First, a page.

The material in this document is for informational purposes only. This guide assumes that the most recent version of Rampiva Automate is in use unless otherwise noted in the prerequisites. The products it describes are subject to change without prior notice, due to the manufacturer’s continuous development program. Rampiva makes no representations or warranties with respect to this document or with respect to the products described herein. Rampiva shall not be liable for any damages, losses, costs or expenses, direct, indirect or incidental, consequential or special, arising out of, or related to the use of this material or the products described herein.
Rampiva Automate is secure by design. We’ve made fundamental design choices to protect the data processed through Automate, which we highlight in this article:
Authentication and Trust
Authentication and Trust
Requests from the user browsers to the Automate platform requires a pre-existing authentication. The authentication mechanisms available and their settings are configured in the Scheduler service and can be one or a combination of the following:
Azure Active Directory (AD);
OpenID Connect Provider (e.g. Google Account, OKTA).
Local Active Directory over LDAP
Nuix User Management Service (UMS);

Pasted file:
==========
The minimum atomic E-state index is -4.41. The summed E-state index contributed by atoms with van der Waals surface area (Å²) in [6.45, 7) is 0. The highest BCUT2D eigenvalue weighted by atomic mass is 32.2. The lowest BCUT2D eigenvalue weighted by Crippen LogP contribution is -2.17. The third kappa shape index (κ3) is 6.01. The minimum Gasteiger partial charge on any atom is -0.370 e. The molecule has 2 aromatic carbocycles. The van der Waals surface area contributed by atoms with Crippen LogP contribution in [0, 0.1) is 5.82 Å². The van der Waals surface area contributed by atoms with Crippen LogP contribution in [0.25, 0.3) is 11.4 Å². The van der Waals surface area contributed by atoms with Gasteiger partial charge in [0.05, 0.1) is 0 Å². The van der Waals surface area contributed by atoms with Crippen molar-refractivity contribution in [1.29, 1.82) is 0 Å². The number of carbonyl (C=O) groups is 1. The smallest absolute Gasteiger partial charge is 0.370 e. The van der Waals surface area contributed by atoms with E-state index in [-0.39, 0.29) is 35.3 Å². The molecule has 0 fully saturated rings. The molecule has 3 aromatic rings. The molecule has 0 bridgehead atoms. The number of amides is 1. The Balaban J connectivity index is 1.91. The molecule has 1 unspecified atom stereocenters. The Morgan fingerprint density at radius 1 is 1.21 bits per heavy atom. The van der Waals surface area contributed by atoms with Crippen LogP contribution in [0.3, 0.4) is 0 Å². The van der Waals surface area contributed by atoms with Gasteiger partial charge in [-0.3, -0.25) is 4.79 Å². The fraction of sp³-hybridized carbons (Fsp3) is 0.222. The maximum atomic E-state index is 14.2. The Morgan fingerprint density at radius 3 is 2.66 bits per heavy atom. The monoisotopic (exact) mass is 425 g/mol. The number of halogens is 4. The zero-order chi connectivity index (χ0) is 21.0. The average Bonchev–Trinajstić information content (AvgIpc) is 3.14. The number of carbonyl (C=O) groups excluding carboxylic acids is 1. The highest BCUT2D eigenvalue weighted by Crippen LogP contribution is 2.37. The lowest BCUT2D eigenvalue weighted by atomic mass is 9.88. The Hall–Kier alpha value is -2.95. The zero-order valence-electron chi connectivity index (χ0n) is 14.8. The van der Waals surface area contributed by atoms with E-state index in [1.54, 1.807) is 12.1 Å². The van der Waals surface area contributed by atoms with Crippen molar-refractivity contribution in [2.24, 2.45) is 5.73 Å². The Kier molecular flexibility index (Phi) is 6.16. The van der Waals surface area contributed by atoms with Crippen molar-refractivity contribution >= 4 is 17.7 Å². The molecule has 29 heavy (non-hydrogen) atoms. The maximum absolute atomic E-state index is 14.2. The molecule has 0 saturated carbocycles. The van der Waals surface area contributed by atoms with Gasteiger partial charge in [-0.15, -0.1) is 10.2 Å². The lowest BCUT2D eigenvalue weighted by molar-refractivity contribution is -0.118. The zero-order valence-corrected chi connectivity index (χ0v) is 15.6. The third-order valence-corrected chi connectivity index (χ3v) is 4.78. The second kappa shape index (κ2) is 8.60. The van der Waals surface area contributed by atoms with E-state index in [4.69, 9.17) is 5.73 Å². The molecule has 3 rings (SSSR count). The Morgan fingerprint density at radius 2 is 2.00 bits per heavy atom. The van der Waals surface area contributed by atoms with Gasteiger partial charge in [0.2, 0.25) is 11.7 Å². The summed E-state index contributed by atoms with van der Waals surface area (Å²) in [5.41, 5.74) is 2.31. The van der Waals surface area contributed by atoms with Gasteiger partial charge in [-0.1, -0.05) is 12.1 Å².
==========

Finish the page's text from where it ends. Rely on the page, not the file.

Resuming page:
Authentication with Azure AD or OIDC
Username and password authentication with Nuix UMS or LDAP
The security requirements of the user authentication mechanism, such as password complexity, password history, password failed attempts, account lockout duration, multi-factor authentication, etc., are configured with the authentication provider and are outside the scope of this document.
Single-Sign On (SSO)
When using the local Active Directory over LDAP authentication service, it is possible to configure this service with the SSO option. When this option is enabled, users who are custodians of Legal Hold matters that are also configured to use the SSO option, will receive an email whenever they need to respond to a Legal Hold Notice, containing a link that will automatically log the user into Rampiva.